I heard the following breathless report on National Public Radio yesterday, concerning Hurricane Florence: “[Someone] is reporting 80 foot waves.”
Yep, you read that right: “80 foot waves.” Waves that are eight stories tall!
This is, of course, way, way, way bigger than the tsunami that devastated Phuket Island in Thailand in 2004.
A third-grader would have known that Hurricane Florence wasn’t capable of generating 80-foot waves. Eight-foot waves, maybe, but not 80-foot monsters, as NPR reported — as “news” on 9/13/18.
But the reporterette “reported” to you and me — as news!(1) — that Hurricane Florence was producing 80-foot waves.
After I stopped laughing at the absurdity of it all, I thought to myself: Does anyone need any other proof that the personnel of NPR are nothing more than mildly skilled readers of someone else’s copy?(2)
You and I both know that some idiot in the NPR copy-writing pool wrote “80” instead of “8” and the “mistake”(3) got into the copy to air over national news in the afternoon.
It was funny, because no one offered any correction. Not Audie Cornish, the stuperous afternoon/evening anchor, who always seems ready to drop her head onto her keyboard in sleep, or to burst out crying, or to choke on her sunflower kernels; not Ari Shapiro, the other afternoon/evening anchor, who flounces his way from silliness to insipidity… no one. In other words, there was no one at NPR who heard, or realized, that they had just reported a bunch of nonsensical, impossible, ridiculous, alarmist flapdoodle as… actual news.
Look, I understand bad copy, and typos. I don’t understand not correcting something that’s obviously false, and stupid, and incorrect, that you’ve reported as “news” when it’s obviously false. I’d be frickin’ embarrassed if that kind of slop went over air waves I controlled. Maybe that’s just me.(4)
Unless, of course, you want to pretend that you never make mistakes.
Come to think of it, that is the way of the Left: They never make mistakes. Never. It’s like the old joke:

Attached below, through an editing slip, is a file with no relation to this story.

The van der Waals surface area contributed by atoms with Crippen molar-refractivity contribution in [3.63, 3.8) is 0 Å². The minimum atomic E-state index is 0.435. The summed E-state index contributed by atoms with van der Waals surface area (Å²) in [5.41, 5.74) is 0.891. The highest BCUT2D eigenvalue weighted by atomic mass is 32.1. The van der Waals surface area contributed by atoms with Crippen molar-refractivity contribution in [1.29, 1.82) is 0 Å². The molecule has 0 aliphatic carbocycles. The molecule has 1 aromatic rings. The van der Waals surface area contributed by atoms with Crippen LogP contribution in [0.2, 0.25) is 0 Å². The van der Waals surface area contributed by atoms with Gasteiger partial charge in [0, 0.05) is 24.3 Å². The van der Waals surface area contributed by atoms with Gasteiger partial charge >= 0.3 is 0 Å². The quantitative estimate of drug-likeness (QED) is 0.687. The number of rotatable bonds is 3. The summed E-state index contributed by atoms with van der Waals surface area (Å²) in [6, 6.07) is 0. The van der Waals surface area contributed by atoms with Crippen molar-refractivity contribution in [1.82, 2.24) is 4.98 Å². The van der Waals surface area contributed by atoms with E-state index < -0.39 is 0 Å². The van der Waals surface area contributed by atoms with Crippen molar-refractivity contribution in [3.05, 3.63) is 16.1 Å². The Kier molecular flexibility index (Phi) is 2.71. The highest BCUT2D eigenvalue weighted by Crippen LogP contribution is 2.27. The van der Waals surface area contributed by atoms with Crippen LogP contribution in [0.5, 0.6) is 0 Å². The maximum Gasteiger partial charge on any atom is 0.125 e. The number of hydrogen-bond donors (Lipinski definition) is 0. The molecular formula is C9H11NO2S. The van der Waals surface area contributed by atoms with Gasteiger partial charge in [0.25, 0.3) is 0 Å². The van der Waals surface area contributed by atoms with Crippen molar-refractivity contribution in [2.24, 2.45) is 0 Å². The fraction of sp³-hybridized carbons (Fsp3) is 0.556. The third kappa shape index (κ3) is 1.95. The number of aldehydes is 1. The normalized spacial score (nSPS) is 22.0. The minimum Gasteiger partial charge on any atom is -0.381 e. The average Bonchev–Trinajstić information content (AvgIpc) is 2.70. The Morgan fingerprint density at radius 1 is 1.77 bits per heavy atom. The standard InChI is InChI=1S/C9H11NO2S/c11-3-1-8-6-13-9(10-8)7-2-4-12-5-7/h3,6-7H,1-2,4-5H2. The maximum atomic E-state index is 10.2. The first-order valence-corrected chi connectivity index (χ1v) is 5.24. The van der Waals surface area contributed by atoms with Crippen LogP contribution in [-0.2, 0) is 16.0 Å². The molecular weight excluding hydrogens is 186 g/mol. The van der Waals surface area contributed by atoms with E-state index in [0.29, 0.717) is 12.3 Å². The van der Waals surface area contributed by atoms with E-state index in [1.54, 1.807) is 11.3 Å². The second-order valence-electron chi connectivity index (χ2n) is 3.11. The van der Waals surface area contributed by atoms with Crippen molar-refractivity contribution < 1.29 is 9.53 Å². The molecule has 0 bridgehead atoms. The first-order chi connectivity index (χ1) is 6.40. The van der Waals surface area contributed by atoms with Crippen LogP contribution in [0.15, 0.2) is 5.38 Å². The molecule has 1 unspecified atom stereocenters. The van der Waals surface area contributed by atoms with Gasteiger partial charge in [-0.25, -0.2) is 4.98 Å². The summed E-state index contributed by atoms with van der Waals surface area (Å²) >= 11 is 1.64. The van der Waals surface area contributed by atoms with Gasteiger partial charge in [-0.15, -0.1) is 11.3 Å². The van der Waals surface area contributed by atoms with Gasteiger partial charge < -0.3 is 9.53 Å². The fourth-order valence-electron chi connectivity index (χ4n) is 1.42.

Rule #1: The Left never makes a mistake; Rule #2: If the Left makes a mistake — no matter how stupid — see Rule #1.”
(Note: they then build their stupid mistake into the canon of leftist thought. See, eg.: Marx, Karl; Stalin, Josef; Hitler, Adolf; Sanders, Bernie; Ocasio-Cortez, Alexandria, et al)
Question to NPR reporters: If you’re nothing more than a mildly talented actor, reading a script, why on earth should anyone give any credence whatsoever to what you say?
Answer: We shouldn’t.
Why shouldn’t we just consider you a bunch of low-information, brainless, uneducated, illiterate, left-wing (but, I repeat myself) propagandists? A herd of Tokyo Roses? A gaggle of Hanoi Janes? A pod of Leni Riefenstahl’s? A bunch of drones?
Answer: We should.
(1) You know: facts. Truth. Things that we know to be true. Things that we know to be reported to us as facts. Things like: XYZ Agency reported today that the U.S population is 324,167,853.Or: Some Idiot today said that Lucky Charms are bad for you. When you see reporting like that, you know that you can assess whether or not someone actually said it.
(2) You know, for any conspiracy theorists out there: these are the puppet-masters; the ones pulling the strings. I have to admit that from time to time, I’m sympathetic to this point of view. After all, it always seems to turn out to be part of a larger conspiracy.
(3) Mistake? Who knows? After all, NPR is full to overflowing with brain-dead leftist asses. Who knows whether one of those selfsame asses didn’t try to sneak some total crap into the evening “newscast” just to see what he could get away with? Well, to this point anyway, he’s got away with it!
(4) If you follow our series — NPR Watch — here in these pages, you know that NPR ought to spend most of their time being embarrassed by the codswallop they report as “news” each morning and afternoon. Enter “NPR Watch” (not case-sensitive) into our search box, for a listing of the features we’ve done to expose NPR’s bias. Read why we’ve concluded that you always, always, always, come out of any session with “NPR News” less informed than when you go in.